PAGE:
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If you're a nonfiler, how do you claim your missing stimulus money? Is it a free process? 

In the first round of stimulus checks, the IRS sent letters to 9 million nonfilers with information on how to file a claim to get their missing stimulus money. The agency instructed nonfilers to use the nonfilers tool to enter their information by Nov. 21, 2020. But if you missed the deadline, you can still claim your money as a Recovery Rebate Credit by filing a 2020 federal income tax return -- even if you usually don't have to:

When you file a 2020 Form 1040 or 1040SR you may be eligible for the Recovery Rebate Credit. Save your IRS letter - Notice 1444 Your Economic Impact Payment - with your 2020 tax records. You'll need the amount of the payment in the letter when you file in 2021.

If you did use the IRS nonfilers tool, you should have automatically received a second payment. If you didn't, you can still file for that money as a Recovery Rebate Credit as well.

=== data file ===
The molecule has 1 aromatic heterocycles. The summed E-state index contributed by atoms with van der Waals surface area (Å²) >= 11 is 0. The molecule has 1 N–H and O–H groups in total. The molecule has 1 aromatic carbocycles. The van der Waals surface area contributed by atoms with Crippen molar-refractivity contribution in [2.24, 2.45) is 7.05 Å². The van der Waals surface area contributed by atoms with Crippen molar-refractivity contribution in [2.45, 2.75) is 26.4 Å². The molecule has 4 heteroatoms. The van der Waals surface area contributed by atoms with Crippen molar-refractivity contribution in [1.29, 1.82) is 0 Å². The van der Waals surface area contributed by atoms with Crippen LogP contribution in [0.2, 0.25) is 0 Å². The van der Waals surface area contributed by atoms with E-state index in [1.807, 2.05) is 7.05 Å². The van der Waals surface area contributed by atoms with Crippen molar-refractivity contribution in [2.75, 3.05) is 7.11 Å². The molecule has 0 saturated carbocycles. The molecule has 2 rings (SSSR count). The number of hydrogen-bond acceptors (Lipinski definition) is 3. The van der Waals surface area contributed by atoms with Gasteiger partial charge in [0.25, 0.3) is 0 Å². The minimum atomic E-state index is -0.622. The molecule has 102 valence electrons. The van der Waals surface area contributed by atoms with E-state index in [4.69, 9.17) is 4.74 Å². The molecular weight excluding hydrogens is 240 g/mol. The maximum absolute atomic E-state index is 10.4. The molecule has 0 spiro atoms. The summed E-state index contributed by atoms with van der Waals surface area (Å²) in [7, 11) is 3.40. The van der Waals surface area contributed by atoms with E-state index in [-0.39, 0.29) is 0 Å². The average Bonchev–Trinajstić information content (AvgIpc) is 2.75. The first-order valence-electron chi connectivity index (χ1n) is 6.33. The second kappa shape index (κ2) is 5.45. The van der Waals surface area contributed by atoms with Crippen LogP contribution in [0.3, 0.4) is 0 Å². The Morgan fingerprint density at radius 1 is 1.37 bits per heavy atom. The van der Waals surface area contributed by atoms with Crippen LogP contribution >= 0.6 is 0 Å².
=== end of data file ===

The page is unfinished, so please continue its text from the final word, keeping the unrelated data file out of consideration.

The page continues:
File for your Recovery Rebate Credit as part of a federal tax return this year, even if you don't normally do so. The IRS started processing 2020 tax returns on Feb. 12, and the federal tax return deadline was extended to May 17 -- but you can still file a tax extension. (In 2020, the IRS extended the deadline to July 15 as a result of the COVID-19 pandemic.)

To get started, most nonfilers are eligible to use the IRS' Free File tool (if you make less than $72,000 a year, you can use it). As the name suggests, this tool lets you obtain a free federal tax return and in some cases a free state return as well. It's available to use now.

Go to the Free File site and select Choose an IRS Free File Offer to see all of the options available, which include companies like TaxSlayer and TurboTax. These programs should walk you through how to file your return and the Recovery Rebate Credit Form 1040 or Form 1040-SR, all with no costs or fees. 

What to do if you're experiencing homelessness

If you don't have a permanent address or a bank account, you can still get a stimulus check. "The IRS has been continuing to work directly with groups inside and outside the tax community to get information directly to people experiencing homelessness and other groups to help them receive Economic Impact Payments," IRS Commissioner Chuck Rettig said.